You have to love an email that says, "...We have 1000 pounds of organic, heirloom Berkshire hog bacon for sale." An email two weeks ago from the good folks at Swinery Meats (AKA Culinary Communion) said just that. Well, I picked up my bacon last week and let me tell you...it's divine.
I am no stranger to good bacon, but I am pretty content with thick-cut bacon from Hemplers that I usually pick-up. This fancy-pants bacon is great stuff though. The fat is almost buttery. It isn't smoked as much as typical bacon either, so it has a nice mild sweetness to it.
The next day, I fried up some bacon before work to use for a lunchtime BLT. Yes, some managed to get eaten straight away, before I even left the house for the office. Other than using bacon for weekend breakfasts, we probably use bacon the most in Pasta Carbonara.
Describing this dish doesn't really do it justice - it's just pasta tossed with bacon and eggs. The trick is to slowly temper the egg mixture into the hot pasta so that rather than scrambled eggs you get a thick, velvety, custard-like sauce coating the eggs.
We made Pasta Carbonara with our friends Jason & Dana when we visited them in Chicago over Thanksgiving. They loved it and were happy to learn how quick and easy it is to make. I likened it to that old adage, "teach a man to fish, feed him for a day...," because once you learn this dish you'll eat well for many years to come.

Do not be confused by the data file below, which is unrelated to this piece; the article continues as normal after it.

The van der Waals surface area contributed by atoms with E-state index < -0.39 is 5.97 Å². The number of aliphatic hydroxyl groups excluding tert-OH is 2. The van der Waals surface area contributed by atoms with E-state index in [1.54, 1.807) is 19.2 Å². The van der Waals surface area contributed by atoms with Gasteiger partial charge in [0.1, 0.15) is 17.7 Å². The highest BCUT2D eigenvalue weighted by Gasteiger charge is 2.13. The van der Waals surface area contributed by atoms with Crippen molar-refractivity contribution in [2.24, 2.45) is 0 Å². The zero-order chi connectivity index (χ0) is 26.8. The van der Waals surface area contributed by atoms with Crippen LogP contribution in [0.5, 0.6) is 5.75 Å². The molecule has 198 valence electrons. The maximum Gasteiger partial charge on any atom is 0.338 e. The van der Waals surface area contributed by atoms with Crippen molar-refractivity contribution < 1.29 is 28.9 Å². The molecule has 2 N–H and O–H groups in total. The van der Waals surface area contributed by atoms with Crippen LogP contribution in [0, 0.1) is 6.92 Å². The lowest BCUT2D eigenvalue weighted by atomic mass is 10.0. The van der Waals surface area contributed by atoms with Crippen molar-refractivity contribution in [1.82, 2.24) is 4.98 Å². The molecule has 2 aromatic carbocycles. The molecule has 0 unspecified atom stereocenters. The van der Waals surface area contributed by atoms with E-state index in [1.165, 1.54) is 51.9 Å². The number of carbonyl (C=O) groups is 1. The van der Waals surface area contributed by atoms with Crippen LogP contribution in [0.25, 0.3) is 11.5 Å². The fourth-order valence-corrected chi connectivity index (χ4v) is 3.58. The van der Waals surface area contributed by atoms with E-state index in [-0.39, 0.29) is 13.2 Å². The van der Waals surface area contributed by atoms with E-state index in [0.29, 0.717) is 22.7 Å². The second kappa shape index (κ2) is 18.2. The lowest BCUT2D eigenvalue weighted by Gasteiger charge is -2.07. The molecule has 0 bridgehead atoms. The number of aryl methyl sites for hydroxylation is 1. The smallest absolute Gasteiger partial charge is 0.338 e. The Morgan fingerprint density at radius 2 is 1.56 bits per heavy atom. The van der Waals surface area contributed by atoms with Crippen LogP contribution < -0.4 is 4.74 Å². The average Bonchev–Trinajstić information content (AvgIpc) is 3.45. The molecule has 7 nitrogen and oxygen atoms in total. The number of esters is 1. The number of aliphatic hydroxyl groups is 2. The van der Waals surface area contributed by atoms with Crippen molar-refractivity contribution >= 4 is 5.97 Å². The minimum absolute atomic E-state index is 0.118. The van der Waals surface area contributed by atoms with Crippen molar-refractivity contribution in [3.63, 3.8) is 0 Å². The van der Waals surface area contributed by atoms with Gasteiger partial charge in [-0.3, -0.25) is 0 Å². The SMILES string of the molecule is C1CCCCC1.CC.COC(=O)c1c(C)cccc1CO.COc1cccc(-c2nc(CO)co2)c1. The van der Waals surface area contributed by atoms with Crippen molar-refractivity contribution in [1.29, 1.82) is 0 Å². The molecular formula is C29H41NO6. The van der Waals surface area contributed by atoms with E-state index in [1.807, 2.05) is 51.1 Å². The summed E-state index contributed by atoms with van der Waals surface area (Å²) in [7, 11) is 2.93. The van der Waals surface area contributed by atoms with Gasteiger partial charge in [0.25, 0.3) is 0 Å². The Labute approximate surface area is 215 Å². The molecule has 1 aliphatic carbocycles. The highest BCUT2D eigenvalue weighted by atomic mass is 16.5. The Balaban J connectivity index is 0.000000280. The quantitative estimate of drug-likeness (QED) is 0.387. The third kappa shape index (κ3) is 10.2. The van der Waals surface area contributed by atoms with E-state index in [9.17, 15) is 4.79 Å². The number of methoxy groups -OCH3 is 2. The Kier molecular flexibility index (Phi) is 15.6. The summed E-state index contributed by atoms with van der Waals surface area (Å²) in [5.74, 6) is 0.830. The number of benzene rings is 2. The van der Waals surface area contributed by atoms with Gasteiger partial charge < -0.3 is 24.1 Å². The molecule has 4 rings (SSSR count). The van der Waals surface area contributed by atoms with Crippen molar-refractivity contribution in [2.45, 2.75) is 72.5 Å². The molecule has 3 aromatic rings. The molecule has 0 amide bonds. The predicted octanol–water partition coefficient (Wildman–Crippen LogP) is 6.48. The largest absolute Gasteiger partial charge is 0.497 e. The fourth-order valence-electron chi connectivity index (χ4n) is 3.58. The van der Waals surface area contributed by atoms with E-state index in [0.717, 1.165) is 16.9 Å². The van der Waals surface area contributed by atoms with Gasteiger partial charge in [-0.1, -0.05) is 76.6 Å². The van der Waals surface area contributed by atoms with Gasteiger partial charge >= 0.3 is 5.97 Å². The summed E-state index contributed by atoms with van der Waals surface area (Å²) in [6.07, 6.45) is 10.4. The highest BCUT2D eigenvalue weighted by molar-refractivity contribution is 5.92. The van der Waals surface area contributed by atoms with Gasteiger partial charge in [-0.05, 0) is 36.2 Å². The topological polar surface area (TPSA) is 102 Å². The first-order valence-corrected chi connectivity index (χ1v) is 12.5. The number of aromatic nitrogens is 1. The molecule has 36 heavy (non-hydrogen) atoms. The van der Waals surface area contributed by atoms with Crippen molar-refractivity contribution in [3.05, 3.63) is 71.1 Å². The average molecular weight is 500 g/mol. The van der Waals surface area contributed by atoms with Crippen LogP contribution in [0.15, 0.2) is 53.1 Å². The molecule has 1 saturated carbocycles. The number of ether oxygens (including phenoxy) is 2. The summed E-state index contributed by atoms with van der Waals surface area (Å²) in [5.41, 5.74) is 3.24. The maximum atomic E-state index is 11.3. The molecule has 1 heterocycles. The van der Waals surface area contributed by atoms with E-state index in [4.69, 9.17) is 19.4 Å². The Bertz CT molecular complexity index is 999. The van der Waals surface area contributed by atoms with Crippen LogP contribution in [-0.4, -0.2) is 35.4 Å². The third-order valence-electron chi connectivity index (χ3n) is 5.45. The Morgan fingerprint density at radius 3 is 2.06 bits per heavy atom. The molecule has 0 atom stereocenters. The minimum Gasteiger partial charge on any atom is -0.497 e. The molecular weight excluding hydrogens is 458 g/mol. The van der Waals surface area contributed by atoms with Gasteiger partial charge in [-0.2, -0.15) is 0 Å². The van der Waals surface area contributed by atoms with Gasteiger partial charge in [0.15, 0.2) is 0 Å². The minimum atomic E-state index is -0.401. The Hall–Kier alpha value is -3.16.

You start with a few simple, quality ingredients: pasta, parmigiano, eggs, cream and bacon. The better the ingredients the better the end result, so get good bacon, good quality eggs and real parmigiano.
1/2 pound pasta (we prefer Barilla Linguine)
4 slices bacon (cut into 1/2 inch pieces)
1 clove of garlic, sliced thick
2 tsp olive oil
1/4 cup dry vermouth
1/4 cup of heavy cream
1/2 cup grated parmigiano
Salt & fresh ground pepper
Bring 4-5 quarts of salted water to a boil. While the water is heating, heat olive oil in a non-stick skillet on medium-high heat. Add the bacon and garlic and brown. Be careful not to burn the garlic. Once the garlic is browned, remove it and discard. Allow the bacon to brown until nearly crisp, then add the vermouth. Simmer until the vermouth is reduced by about half. Remove the skillet from the heat.
In a small mixing bowl, gently whisk the eggs, cream and about 1/4 cup of the parmigiano until just combined. Add about 1/4 teaspoon of salt and 1/2 teaspoon of fresh ground pepper.
Once the pasta is cooked to al dente, drain and stir the hot pasta into the skillet with the garlicky-bacon mixture. Toss to cool off the pasta just slightly. Add in the egg/cream mixture and toss to coat. Season to taste (go wild with the pepper, it makes the dish). Serve topped with more freshly grated parmigiano.